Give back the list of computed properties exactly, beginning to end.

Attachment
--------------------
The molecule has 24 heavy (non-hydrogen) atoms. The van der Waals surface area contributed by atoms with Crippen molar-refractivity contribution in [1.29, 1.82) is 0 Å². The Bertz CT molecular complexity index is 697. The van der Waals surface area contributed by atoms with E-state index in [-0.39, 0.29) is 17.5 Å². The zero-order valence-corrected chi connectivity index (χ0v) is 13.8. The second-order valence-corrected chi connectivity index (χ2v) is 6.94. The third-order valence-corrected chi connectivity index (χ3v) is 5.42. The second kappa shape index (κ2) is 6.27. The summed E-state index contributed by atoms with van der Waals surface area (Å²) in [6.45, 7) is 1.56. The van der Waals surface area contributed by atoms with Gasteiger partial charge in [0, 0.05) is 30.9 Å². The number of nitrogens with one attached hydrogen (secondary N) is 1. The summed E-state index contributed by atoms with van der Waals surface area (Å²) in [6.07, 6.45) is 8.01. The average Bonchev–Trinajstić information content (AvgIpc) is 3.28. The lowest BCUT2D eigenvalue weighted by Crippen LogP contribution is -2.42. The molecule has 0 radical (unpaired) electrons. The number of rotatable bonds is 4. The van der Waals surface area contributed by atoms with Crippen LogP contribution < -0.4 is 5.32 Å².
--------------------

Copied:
The molecule has 24 heavy (non-hydrogen) atoms. The van der Waals surface area contributed by atoms with Crippen molar-refractivity contribution in [1.29, 1.82) is 0 Å². The Bertz CT molecular complexity index is 697. The van der Waals surface area contributed by atoms with E-state index in [-0.39, 0.29) is 17.5 Å². The zero-order valence-corrected chi connectivity index (χ0v) is 13.8. The second-order valence-corrected chi connectivity index (χ2v) is 6.94. The third-order valence-corrected chi connectivity index (χ3v) is 5.42. The second kappa shape index (κ2) is 6.27. The summed E-state index contributed by atoms with van der Waals surface area (Å²) in [6.45, 7) is 1.56. The van der Waals surface area contributed by atoms with Gasteiger partial charge in [0, 0.05) is 30.9 Å². The number of nitrogens with one attached hydrogen (secondary N) is 1. The summed E-state index contributed by atoms with van der Waals surface area (Å²) in [6.07, 6.45) is 8.01. The average Bonchev–Trinajstić information content (AvgIpc) is 3.28. The lowest BCUT2D eigenvalue weighted by Crippen LogP contribution is -2.42. The molecule has 0 radical (unpaired) electrons. The number of rotatable bonds is 4. The van der Waals surface area contributed by atoms with Crippen LogP contribution < -0.4 is 5.32 Å².